Friday, June 13, 2014

Skullgirls- Eliza Bathhouse stage

Bath of Tefnut stage
Finished 2d painting

This is the bath house that is attached to Eliza's home, or maybe one of Eliza's many homes. I believe it's mainly used to impress guests and throw parties/host functions?
The monoliths say something on them, but I didn't have that much time to check whether I got it right so I scrubbed most of it out. It pretty much says "Eliza rules and everybody else drools" or something like that.

Thumbnails provided by art director


Prelim thumbs, sketches, and final color sketch.

Some versions I tried were more museum-like, and some were based off of modern styles of baths. The pools are underlit because that is a thing that some pools do and also for future plans.

Modeling the stage
I tried to model out this stage with more detail than had been done in previous levels. I admire the details that were put into the backgrounds of games like BlazBlue and wanted to capture some of that. (This bit me in the ass since the level ended up not running not well on PS3.)

This was the first time I modeled a stage, so I guess I should document the amateurish way I constructed the stage model, ~10 year old modeling techniques (mostly!) and all.


I can't believe this didn't end up a smoldering wreckage.
This is generally how I went about modeling things:
Lay out all my objects on a texture sheet and apply as material to a plane. 
Ended up with three textures for the room objects (sorted by depth) and one texture for the backdrop. Far objects end up smaller than they do in the painting and I wanted to be able to shrink the textures for them down more easily.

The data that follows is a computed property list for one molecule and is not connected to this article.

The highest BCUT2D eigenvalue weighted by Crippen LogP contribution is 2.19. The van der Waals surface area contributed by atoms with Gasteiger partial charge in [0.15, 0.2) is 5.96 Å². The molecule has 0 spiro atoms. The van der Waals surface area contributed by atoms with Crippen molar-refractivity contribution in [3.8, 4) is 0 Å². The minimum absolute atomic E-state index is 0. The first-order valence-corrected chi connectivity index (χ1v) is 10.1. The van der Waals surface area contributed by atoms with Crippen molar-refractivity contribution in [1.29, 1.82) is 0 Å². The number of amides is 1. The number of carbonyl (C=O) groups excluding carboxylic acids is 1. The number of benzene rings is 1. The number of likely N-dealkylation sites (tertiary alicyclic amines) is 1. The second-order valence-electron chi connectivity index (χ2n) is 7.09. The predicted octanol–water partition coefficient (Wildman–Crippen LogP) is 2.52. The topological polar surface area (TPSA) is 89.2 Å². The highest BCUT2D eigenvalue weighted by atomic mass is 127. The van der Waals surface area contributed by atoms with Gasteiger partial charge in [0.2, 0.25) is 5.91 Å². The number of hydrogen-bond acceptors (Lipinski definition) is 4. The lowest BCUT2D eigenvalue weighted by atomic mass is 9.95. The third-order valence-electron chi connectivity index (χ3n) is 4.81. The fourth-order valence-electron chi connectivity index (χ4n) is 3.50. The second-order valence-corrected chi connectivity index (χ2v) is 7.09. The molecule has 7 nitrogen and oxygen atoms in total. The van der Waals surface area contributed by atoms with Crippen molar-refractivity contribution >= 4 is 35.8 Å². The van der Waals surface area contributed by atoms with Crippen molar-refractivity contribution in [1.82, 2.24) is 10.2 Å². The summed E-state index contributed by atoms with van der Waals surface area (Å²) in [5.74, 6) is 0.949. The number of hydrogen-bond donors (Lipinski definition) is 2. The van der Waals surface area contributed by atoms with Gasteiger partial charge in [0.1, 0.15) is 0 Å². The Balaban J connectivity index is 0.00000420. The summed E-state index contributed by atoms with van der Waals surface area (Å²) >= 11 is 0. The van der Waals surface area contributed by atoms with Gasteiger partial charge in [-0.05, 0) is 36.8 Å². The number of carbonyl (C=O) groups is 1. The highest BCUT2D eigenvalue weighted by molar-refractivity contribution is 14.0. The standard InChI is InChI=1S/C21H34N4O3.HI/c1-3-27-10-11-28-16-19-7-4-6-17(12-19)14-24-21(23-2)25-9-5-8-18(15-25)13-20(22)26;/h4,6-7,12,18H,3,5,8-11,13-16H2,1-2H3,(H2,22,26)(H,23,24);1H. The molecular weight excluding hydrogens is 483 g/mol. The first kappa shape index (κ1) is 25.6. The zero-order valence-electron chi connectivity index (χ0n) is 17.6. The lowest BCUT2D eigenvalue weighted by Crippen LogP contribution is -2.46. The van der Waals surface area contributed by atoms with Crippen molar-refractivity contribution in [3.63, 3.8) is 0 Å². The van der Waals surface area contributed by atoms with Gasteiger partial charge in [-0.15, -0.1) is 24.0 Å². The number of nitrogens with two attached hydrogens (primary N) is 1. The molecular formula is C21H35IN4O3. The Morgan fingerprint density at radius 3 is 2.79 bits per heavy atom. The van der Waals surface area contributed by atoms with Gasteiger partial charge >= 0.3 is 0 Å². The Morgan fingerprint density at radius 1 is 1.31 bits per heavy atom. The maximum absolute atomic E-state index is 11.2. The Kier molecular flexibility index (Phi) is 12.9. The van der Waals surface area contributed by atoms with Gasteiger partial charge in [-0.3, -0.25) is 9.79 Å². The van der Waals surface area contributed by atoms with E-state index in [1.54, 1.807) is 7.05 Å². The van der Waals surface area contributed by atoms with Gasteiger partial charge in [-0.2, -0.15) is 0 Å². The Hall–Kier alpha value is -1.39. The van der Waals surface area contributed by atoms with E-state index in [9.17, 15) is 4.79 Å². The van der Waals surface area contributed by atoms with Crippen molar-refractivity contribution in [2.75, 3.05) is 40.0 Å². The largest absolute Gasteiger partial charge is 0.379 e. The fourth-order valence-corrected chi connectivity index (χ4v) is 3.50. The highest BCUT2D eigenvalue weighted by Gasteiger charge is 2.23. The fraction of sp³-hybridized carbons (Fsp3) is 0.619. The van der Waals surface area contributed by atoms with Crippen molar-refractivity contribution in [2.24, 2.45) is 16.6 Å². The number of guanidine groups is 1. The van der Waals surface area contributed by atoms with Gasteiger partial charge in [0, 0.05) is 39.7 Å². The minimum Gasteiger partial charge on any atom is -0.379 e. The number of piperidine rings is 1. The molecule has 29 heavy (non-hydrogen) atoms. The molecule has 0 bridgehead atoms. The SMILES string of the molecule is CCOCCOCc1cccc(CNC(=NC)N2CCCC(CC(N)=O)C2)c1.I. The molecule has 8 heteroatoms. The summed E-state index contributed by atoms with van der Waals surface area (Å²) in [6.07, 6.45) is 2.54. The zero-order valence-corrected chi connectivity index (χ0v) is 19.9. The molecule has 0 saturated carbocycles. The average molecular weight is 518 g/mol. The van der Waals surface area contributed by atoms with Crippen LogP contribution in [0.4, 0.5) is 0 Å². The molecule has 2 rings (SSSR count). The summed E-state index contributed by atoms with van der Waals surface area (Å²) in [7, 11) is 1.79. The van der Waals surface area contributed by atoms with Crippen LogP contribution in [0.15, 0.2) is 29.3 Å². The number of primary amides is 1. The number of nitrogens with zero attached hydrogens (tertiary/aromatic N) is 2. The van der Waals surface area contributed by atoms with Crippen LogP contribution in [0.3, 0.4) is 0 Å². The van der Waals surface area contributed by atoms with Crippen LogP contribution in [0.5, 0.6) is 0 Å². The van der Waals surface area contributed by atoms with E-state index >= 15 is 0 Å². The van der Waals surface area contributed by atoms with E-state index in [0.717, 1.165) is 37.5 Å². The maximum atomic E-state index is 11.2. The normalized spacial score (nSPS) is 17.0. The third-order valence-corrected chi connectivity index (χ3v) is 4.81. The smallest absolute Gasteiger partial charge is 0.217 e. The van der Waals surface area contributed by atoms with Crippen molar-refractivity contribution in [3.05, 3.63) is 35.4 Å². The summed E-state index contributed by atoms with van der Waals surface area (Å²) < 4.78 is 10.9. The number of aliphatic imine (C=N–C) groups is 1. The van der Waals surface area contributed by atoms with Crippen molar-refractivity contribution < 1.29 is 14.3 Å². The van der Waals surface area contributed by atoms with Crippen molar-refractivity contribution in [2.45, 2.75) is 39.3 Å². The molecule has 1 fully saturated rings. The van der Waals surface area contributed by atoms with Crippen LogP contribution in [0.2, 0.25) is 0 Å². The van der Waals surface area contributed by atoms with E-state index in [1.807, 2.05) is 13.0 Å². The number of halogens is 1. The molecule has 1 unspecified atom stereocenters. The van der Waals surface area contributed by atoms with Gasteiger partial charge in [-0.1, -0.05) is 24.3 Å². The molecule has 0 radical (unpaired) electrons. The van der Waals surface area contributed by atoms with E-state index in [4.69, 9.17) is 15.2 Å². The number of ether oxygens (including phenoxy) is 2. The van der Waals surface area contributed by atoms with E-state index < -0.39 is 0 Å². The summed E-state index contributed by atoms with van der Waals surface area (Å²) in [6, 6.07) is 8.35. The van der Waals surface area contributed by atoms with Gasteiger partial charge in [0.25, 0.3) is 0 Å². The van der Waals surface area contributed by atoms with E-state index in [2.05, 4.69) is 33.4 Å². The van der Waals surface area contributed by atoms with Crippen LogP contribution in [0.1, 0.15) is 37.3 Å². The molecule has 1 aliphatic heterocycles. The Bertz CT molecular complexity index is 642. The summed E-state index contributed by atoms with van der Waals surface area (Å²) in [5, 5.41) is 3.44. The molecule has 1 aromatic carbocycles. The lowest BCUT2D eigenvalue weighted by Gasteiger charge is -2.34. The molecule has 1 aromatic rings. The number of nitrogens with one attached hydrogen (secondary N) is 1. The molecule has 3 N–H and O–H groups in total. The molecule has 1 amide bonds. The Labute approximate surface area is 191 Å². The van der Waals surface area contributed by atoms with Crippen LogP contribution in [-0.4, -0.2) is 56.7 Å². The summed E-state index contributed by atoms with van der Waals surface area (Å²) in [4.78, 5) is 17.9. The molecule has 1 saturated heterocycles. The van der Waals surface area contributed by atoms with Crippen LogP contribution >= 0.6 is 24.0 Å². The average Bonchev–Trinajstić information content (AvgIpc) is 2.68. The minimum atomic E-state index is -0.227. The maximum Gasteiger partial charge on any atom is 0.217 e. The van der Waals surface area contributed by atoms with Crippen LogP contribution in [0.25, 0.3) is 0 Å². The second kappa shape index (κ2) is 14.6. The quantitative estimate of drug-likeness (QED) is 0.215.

Cut out the shapes I want to work on and hide the rest for later.

Trim, split, and move verts until things end up like this, and then push and pull vertices around until the form kinda looks like what it's supposed to be. 
I have a preview camera that kinda approximates how it'll look like in the game and that helps. 

To start, I kludged up this mockup and tried to figure out how the composition would work in the 3d space and to help place the final models. I don't know if it helped much, actually..

This is a timelapse of the build and setting up some of the animations.

The caustics (light shining up through the water and on to objects like pillars and statues) was done by duplicating the geometry of the object, moving it out a little bit, and then replacing the texture with a translucent caustics texture. The texture scrolls to simulate the water moving, and vertex alpha was used to fade the edges.
Not very elegant or performance-wise, but the engine doesn't support multi-texture materials. Still, it's kind of fun 

I think maybe this is the only part that actually turned out well.

The aesthetic requirement of having fuzzy edges on objects meant that things could not be modeled out as fully as in other video games which use geometry for edges (texture alpha is expensive, to boot)(also, there is no AA)